Tuesday, March 14, 2006

Author: Marilyn vos Savant
Publisher: St Martin's Press/New York

IT can now be revealed that the smartest person on earth could very well be a woman, and her name is Marilyn vos Savant. It is with great humility that I accept this decision on behalf of my much-astonished gender when the Guinness Book of World Records listed in its 1986-89 editions that vos Savant has an IQ of 228, the highest in the world.
The Power of Logical Thinking, which is basically a book on challenging and puzzling mathematical questions, was published in 1996. Any reader would have thought that such a book must be one of the driest subjects to be digested.
But vos Savant is actually one of the most entertaining writers I have ever come across. Normal people would expect a genius like her to talk "above their heads".
Instead, they would, as I did, find out on reading her book that she makes the most difficult questions seem so simple.
This American magazine writer has a weekly column in Parade called "Ask Marilyn". It is the Sunday magazine for 341 newspapers in the United States, with a total circulation of 37 million and a combined readership that touches 81 million.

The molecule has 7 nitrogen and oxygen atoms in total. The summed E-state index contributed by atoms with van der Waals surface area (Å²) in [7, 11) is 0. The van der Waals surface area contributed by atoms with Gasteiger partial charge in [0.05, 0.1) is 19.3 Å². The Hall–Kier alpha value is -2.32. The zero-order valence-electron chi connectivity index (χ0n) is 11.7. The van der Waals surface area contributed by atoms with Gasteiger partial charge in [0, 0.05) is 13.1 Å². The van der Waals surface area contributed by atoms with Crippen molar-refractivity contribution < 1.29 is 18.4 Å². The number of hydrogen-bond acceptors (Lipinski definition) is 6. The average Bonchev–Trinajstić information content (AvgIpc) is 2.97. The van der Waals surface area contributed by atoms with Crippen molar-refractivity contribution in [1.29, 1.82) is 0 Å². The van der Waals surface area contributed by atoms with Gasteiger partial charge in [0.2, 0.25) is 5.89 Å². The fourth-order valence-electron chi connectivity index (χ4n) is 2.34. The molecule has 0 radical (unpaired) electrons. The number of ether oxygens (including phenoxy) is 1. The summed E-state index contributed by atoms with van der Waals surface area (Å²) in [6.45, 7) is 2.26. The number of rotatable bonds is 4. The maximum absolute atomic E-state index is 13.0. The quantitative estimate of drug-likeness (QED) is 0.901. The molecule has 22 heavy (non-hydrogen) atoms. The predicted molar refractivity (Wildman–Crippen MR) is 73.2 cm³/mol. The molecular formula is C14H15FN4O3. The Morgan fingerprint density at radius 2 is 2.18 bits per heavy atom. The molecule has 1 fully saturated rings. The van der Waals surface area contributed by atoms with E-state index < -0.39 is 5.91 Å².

The "Ask Marilyn" column receives about 40,000 letters every year. Like many students from the arts stream, I found and still find mathematics to be a strange subject of unfathomable proportions, but vos Savant has made a believer out of me from a single reading of her book.
One of the issues brought up in her column that propelled her popularity to the stratosphere is the Monty Hall Dilemma. Vos Savant's analysis of this counter-intuitive problem is discussed at length in this book.
On September 9, 1990, Craig F. Whitaker of Columbia, Maryland posed this question to "Ask Marilyn": "Suppose you're on a game show, and you're given the choice of three doors. Behind one door is a car, the others, goats. You pick a door, say No.1, and the host, who knows what's behind the doors, opens another door, say No. 3, which has a goat. He says to you, `Do you want to pick door No. 2?' Is it to your advantage to switch your choice of doors?"
Vos Savant's reply was startling because she advised Whitaker to switch because door No. 2 has a 2/3 chance of winning while door No. 1 has only 1/3 chance. When America woke up on Sunday morning to read her answer, it sparked a gathering storm of responses. Before long, members of the academia, including professional mathematicians and PhDs, begged to differ.
The outcome of the whole affair made the Parade columnist even more popular than the US president at that time, for a while.
This book delves into the pitfalls of misunderstanding mathematics and not being familiar with the intricacies of numbers and statistics. For those who have been groping in the dark, vos Savant is like the Goddess of Mathematics.
She has this uncanny ability to dissect and analyse any problem thrown at her and deliver a simple and irritatingly logical answer.
It is no wonder then that Marilyn vos Savant is America's most beloved mathematician.

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